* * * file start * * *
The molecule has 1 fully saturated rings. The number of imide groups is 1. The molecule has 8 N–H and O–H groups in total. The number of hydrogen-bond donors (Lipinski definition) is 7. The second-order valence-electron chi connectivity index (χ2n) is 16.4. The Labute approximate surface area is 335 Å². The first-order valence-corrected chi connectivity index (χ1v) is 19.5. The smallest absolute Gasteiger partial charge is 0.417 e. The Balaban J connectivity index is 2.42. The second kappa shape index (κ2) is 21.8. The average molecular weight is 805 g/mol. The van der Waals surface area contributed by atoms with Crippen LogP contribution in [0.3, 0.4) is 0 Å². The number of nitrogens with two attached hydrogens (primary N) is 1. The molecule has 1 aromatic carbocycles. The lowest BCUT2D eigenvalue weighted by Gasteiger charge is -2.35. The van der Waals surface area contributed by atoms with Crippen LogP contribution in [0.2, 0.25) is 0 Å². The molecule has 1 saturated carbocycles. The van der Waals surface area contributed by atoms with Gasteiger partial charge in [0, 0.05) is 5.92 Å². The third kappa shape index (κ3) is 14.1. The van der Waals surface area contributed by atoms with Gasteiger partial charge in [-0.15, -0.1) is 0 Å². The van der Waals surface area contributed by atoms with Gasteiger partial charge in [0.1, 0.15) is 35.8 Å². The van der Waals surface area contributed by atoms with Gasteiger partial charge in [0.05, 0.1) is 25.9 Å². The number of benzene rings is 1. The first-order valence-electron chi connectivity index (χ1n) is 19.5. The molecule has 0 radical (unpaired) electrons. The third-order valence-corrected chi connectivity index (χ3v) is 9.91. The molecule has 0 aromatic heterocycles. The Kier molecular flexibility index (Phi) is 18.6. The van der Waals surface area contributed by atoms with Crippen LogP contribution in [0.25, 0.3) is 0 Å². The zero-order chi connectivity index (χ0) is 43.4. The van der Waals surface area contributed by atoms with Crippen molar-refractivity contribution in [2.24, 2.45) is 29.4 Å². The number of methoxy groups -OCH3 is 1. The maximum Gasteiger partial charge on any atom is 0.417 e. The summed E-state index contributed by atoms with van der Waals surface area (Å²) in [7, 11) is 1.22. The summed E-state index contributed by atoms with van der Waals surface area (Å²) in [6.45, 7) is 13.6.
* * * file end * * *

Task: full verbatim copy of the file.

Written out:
The molecule has 1 fully saturated rings. The number of imide groups is 1. The molecule has 8 N–H and O–H groups in total. The number of hydrogen-bond donors (Lipinski definition) is 7. The second-order valence-electron chi connectivity index (χ2n) is 16.4. The Labute approximate surface area is 335 Å². The first-order valence-corrected chi connectivity index (χ1v) is 19.5. The smallest absolute Gasteiger partial charge is 0.417 e. The Balaban J connectivity index is 2.42. The second kappa shape index (κ2) is 21.8. The average molecular weight is 805 g/mol. The van der Waals surface area contributed by atoms with Crippen LogP contribution in [0.3, 0.4) is 0 Å². The number of nitrogens with two attached hydrogens (primary N) is 1. The molecule has 1 aromatic carbocycles. The lowest BCUT2D eigenvalue weighted by Gasteiger charge is -2.35. The van der Waals surface area contributed by atoms with Crippen LogP contribution in [0.2, 0.25) is 0 Å². The molecule has 1 saturated carbocycles. The van der Waals surface area contributed by atoms with Gasteiger partial charge in [0, 0.05) is 5.92 Å². The third kappa shape index (κ3) is 14.1. The van der Waals surface area contributed by atoms with Gasteiger partial charge in [-0.15, -0.1) is 0 Å². The van der Waals surface area contributed by atoms with Gasteiger partial charge in [0.1, 0.15) is 35.8 Å². The van der Waals surface area contributed by atoms with Gasteiger partial charge in [0.05, 0.1) is 25.9 Å². The number of benzene rings is 1. The first-order valence-electron chi connectivity index (χ1n) is 19.5. The molecule has 0 radical (unpaired) electrons. The third-order valence-corrected chi connectivity index (χ3v) is 9.91. The molecule has 0 aromatic heterocycles. The Kier molecular flexibility index (Phi) is 18.6. The van der Waals surface area contributed by atoms with Crippen LogP contribution in [0.25, 0.3) is 0 Å². The zero-order chi connectivity index (χ0) is 43.4. The van der Waals surface area contributed by atoms with Crippen molar-refractivity contribution in [2.24, 2.45) is 29.4 Å². The number of methoxy groups -OCH3 is 1. The maximum Gasteiger partial charge on any atom is 0.417 e. The summed E-state index contributed by atoms with van der Waals surface area (Å²) in [7, 11) is 1.22. The summed E-state index contributed by atoms with van der Waals surface area (Å²) in [6.45, 7) is 13.6.